Fast forward to 2015, where InXile Entertainment is now a triple-A studio with one of the finest RPGs in recent memory under its belt, Wasteland 2, and a reputation for record-breaking Kickstarter successes (Wasteland 2 and Torment: Tides of Numenera.) On June 2 Brian Fargo and team launched a new Kickstarter campaign, to fund a sequel to the original Bard’s Tale trilogy. The Bard’s Tale IV promises to be a modern single-player, party-based dungeon-crawler, an experience rich in exploration and combat, and “dungeons filled with challenging puzzles and devious riddles.” InXile set a goal of $1.25 million, and crossed that threshold in just 12 days. With 22 days to go, the campaign has over 28,600 backers, and plenty of exciting stretch goals, like free copies of the original games, a code wheel, and more. Check out the Kickstarter page here.

Future Treasures: Frostgrave: Tales of the Frozen City edited by Joseph McCullough

Wednesday, June 17th, 2015 | Posted by John ONeill

Frostgrave Tales of the Frozen City-smallJoseph McCullough is the author of one of the most popular articles in Black Gate history, “The Demarcation of Sword and Sorcery,” which today is considered one of the defining texts on the genre. He’s published fiction in BG and elsewhere, and is currently Project Manager for Osprey Adventures.

His latest project is the wargame Frostgrave: Fantasy Wargames in the Frozen City, coming in July from Osprey. In support of the new game, Osprey is also publishing Frostgrave: Tales of the Frozen City, a new anthology edited by Joe which contains ten original stories telling the tale of wizards and other adventurers, as they venture into the ruins of the Frozen City.

Long ago, the great city of Felstad sat at the centre of a magical empire. Its towering spires, labyrinthine catacombs and immense libraries were the wonder of the age, and potions, scrolls and mystical items of all descriptions poured from its workshops. Then, one cataclysmic night, a mistake was made. In some lofty tower or dark chamber, a foolish wizard unleashed a magic too powerful to control. A storm rose up, an epic blizzard that swallowed the city whole, burying it deep and leaving the empire as nothing more than a vast, frozen wasteland. The empire shattered, and the magic of the world faded. As the centuries came and went, Felstad passed from history to legend and on into myth. Only a few wizards, clinging to the last remnants of magical knowledge, still believed that the lost city had ever actually existed. But their faith was rewarded.

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Dungeon Crawling is Fun Again: Etrian Odyssey

Sunday, June 14th, 2015 | Posted by Josh Bycer

Etrian Odyssey-smallDungeon crawling has always been a popular subset of the RPG genre. Sometimes motivating players requires a massive story, plot twists on top of plot twists, and evil villains out to rule the world. Other times, a party of heroes and a dungeon full of treasure is enough. But despite the popularity of the latter design among CRPG fans, the genre shrunk in favor of RPGS built around massive stories, like Mass Effect.

Today I want to look at the Etrian Odyssey series from Atlus; a company known for Japanese role playing game (JRPG) design, and how it managed to relight the fire for the classic dungeon crawl with old and new mechanics.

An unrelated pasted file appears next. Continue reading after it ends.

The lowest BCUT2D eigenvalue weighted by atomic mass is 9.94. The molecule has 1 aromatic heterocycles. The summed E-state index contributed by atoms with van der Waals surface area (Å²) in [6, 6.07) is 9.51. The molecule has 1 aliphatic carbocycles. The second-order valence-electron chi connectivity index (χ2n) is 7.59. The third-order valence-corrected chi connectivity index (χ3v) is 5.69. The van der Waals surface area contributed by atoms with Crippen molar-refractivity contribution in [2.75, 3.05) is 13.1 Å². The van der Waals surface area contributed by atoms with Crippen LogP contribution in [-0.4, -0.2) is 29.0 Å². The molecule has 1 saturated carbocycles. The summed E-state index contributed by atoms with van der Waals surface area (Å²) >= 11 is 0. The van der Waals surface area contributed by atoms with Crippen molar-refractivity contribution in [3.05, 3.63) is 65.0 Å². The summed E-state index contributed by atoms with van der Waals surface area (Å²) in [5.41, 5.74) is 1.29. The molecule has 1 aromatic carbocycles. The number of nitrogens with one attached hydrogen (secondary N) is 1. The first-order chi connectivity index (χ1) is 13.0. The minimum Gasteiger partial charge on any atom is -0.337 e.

A Beginner’s Guide to Dungeon Crawlers

Before we talk about Etrian Odyssey, let’s quickly recap the dungeon crawler genre.

Dungeons crawlers have been popular since the 80s, with series like Might and Magic and Wizardry. In these titles, you assembled a party of heroes from predefined classes like warrior, cleric, mage etc, and explored dungeons for treasure and monsters. Combat was typically turn based, as you attempted to sojourn as far as possible before being forced to return to a town or safe area.

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Erik Chevalier Reaches Settlement With FTC For Kickstarter Failure

Thursday, June 11th, 2015 | Posted by John ONeill

The Doom That Came to Atlantic City logoTwo years ago we reported on the spectacular failure of one of the biggest Kickstarter success stories of 2012.

Reports are coming in that Erik Chevalier, the man behind one of the most high-profile Kickstarter game successes of 2012, The Doom That Came To Atlantic City, has admitted that he will never produce the game… Over the past 13 months, Chevalier has been releasing increasingly bleak progress reports, culminating in this post Tuesday…

The Washington Post is reporting today that Chevalier has agreed to a settlement order with the FTC that includes a $111,793.71 judgment against him — although it’s unlikely he’ll ever be able to pay it.

In its first ever enforcement action against a crowdfunded project, the Federal Trade Commission went after a board game project gone wrong… Few, if any, supporters of the project ever received refunds, the FTC alleged in a complaint against Chevalier disclosed Thursday that accuses him of deceiving backers of the project. And instead of spending most of the funds raised through Kickstarter on making the game, he spent it on himself, the agency claimed. “In reality, Defendant never hired artists for the board game and instead used the consumers’ funds for miscellaneous personal equipment, rent for a personal residence, and licenses for a separate project,” the complaint said.

Chevalier has agreed to a settlement order with agency. Under the agreement, he’s prohibited from making misrepresentations about crowdfunding campaigns and failing to honor refund policies in the future. The order also contains a $111,793.71 judgment against Chevaliar, but it is suspended because of his inability to pay. “The full amount will become due immediately if he is found to have misrepresented his financial condition,” an FTC press release said.

Read the complete article here.